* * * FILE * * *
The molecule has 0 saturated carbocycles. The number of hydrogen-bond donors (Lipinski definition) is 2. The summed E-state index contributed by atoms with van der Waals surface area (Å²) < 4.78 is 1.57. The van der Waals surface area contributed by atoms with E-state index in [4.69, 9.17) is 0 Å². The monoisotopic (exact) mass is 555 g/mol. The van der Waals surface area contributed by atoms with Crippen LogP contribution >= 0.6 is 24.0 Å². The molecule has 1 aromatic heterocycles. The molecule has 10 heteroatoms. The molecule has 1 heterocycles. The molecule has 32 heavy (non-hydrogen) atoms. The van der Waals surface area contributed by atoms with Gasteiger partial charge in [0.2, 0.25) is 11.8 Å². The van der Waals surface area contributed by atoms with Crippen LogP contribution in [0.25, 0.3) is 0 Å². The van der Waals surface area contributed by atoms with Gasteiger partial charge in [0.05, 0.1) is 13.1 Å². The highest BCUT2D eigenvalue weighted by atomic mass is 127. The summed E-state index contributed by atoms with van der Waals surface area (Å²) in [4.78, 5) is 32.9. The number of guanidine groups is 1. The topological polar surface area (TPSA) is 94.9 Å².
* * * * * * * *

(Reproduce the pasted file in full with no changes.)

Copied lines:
The molecule has 0 saturated carbocycles. The number of hydrogen-bond donors (Lipinski definition) is 2. The summed E-state index contributed by atoms with van der Waals surface area (Å²) < 4.78 is 1.57. The van der Waals surface area contributed by atoms with E-state index in [4.69, 9.17) is 0 Å². The monoisotopic (exact) mass is 555 g/mol. The van der Waals surface area contributed by atoms with Crippen LogP contribution >= 0.6 is 24.0 Å². The molecule has 1 aromatic heterocycles. The molecule has 10 heteroatoms. The molecule has 1 heterocycles. The molecule has 32 heavy (non-hydrogen) atoms. The van der Waals surface area contributed by atoms with Gasteiger partial charge in [0.2, 0.25) is 11.8 Å². The van der Waals surface area contributed by atoms with Crippen LogP contribution in [0.25, 0.3) is 0 Å². The van der Waals surface area contributed by atoms with Gasteiger partial charge in [0.05, 0.1) is 13.1 Å². The highest BCUT2D eigenvalue weighted by atomic mass is 127. The summed E-state index contributed by atoms with van der Waals surface area (Å²) in [4.78, 5) is 32.9. The number of guanidine groups is 1. The topological polar surface area (TPSA) is 94.9 Å².